In 1966 the three Moore portraits were recorded and illustrated by Middleton, who added a portrait of Thomas Moore, the seventh child of Colonel and Mrs. Moore, in the guise of a cupid (Fig. 9). The group was assigned to New York in 1725 on the basis of signatures, dates, and inscriptions on the wooden backing (see Fig. 4) of each of the portraits. All four likenesses were listed in the catalogue of the 1991–1992 MESDA-Gibbes exhibition, which recorded that all but the portrait of Thomas were signed, dated, and inscribed on their backboards, although the portrait of Thomas is actually identically signed, dated, and inscribed.9
The portraits of Colonel and Mrs. Moore and of their ten-year- old daughter thus became comfortably ensconced in the Henrietta Johnston bibliography. But the appearance of a second pair of portraits of Colonel Moore (Fig. 1) and his wife (Fig. 2) in an Americana sale at Sotheby’s, New York, on January 21, 2006, lot 324, suggested that two of the three Ehrich/Lockwood Moore portraits are not actually by Henrietta Johnston. Although no meaningful history of the Sotheby’s portraits was given at the time, the portrait of Colonel Moore was backed by two manuscript documents, variously dated May 1, 1852, and January 16, 1859 (Fig. 8), and that of Mrs. Moore was accompanied by a document dated May 1, 1852 (Fig. 7). The earlier manuscript attached to Colonel Moore’s portrait is the most revealing: “This is the original Portrait of Col. John Moore, taken from life by Henrietta Johnson [sic], in 1725. Born in Carolina 11 Augt. 1686 Died. . . . New York 29 Octob. 1749. . . . It belonged to his youngest Daughter, Ann Moore, born Jany 16. 1738 Died at Step. B. Hoffman’s Madison Co. NYork 1830–after the latters death (27 July 1850) it was give[n] to me by his Daughters Margaret & An[n], in exchange for the Copy of the same that was taken for me many years ago by TH Smith.” The inscription penned in 1859 adds little information.
From the document on the back of Mrs. Moore’s portrait (Fig. 7) we learn that it, too, was exchanged for Smith’s copy, but that Margaret and Ann “still have the original portrait of Frances Moore Eldest daughter of Col. Jno Moore.” The document also identifies Smith as a “pupil of Dan.l Huntington,” who was a prolific mid-to-late nineteenth-century portrait painter in New York. Smith may have been the portrait, figure, history, and flower painter Thomas H. Smith who exhibited at the American Art-Union in New York from 1845 to 1849, and at the National Academy of Design, also in New York, from 1843 to 1847.
All three manuscripts are signed “T. W. C. Moore,” whom Moore family descendant and genealogist Terri Bradshaw O’Neill of Colleyville, Texas, has identified as Thomas William Channing Moore (1794–1872), a great-grandson of Colonel Moore through his son Thomas (1722–1784).10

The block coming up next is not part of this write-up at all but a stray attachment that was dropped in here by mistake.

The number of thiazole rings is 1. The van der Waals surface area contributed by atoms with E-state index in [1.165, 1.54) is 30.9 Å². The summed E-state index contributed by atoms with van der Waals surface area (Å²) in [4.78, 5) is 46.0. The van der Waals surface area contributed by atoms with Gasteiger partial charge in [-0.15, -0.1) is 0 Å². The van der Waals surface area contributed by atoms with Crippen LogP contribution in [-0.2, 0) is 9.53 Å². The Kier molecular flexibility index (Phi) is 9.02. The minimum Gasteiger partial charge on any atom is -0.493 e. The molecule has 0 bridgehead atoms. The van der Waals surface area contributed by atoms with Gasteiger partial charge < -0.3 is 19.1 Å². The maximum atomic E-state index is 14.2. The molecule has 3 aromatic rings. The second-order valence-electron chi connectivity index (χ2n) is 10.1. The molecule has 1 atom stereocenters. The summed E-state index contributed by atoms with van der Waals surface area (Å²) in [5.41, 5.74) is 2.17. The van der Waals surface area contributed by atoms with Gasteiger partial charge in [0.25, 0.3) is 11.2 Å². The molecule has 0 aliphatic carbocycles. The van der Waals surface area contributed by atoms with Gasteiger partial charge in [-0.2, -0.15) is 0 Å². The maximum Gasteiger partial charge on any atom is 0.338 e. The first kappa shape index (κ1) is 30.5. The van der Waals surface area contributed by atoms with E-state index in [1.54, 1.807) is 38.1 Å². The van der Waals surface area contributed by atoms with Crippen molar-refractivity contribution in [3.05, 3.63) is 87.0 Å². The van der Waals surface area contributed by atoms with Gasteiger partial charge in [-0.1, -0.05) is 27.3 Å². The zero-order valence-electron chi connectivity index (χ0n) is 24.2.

From the testimony contained in these manuscripts, it is thus not a coincidence that the pair of Smith copies of Johnston’s originals of Colonel and Mrs. Moore descended with the original portrait of their daughter Frances as they were offered by Ehrich Galleries and sold to the Lockwoods and onward.
The Moore portraits sold in 2006 are executed on laid paper and are unmistakably works dating from the eighteenth century. Examination of the portrait of daughter Frances has revealed that it is on the same paper as that used for those portraits of her parents. On the other hand, study of the former Lockwood portrait of Mrs. Moore revealed that it is on a different paper, a smooth wove paper showing none of the texture of laid paper. Its companion portrait of Colonel Moore, together with the portrait of Moore sold in 2006, were subsequently exam examined by Marjorie Shelley, Sherman Fairchild Conservator in Charge of Paper Conservation at the Metropolitan Museum of Art, on March 3, 2010. She determined that the Lockwood portrait of Colonel Moore, like the Lockwood portrait of Mrs. Moore, is on wove paper. This thus confirms Thomas William Channing Moore’s May 1, 1852, manuscripts attached to the backs of the portraits sold in 2006 that “the original portrait of Frances Moore, Eldest daughter of Col. Jno Moore” was owned by the same people who owned the copy portraits of her parents. It is thus not surprising that these portraits made their initial public appearance as a trio in the early twentieth century at Ehrich Galleries.
In his 1852 statements Moore asserted that the copies were made for him “many years ago.” “Many years” before 1852 would likely not have been after the 1830s, and possibly earlier, when the copies were made on wove paper, which came into widespread use only in the later eighteenth century, long after Henrietta Johnson’s death in 1729.
In examining the portrait of Colonel Moore sold in 2006, Shelley observed various techniques also seen in other autograph works by Johnston, including the use of graphite, the use of the blue paper as a coloristic element, the use of crosshatching, and a more sophisticated technique of shading. Further, in its companion portrait of Mrs. Moore the shawl that covers her proper left shoulder is executed in a mauve pastel. The color of daughter Frances’s coat is exactly the same mauve pastel. (In the Lockwood portrait of Mrs. Moore, the shawl is a dull gray.) When the Moore portraits sold in 2006 and that of their daughter were examined together in September 2009 for the first time in nearly 160 years, they read perfectly as a unified suite of portraits, with respect to the type of paper, palette, and technique.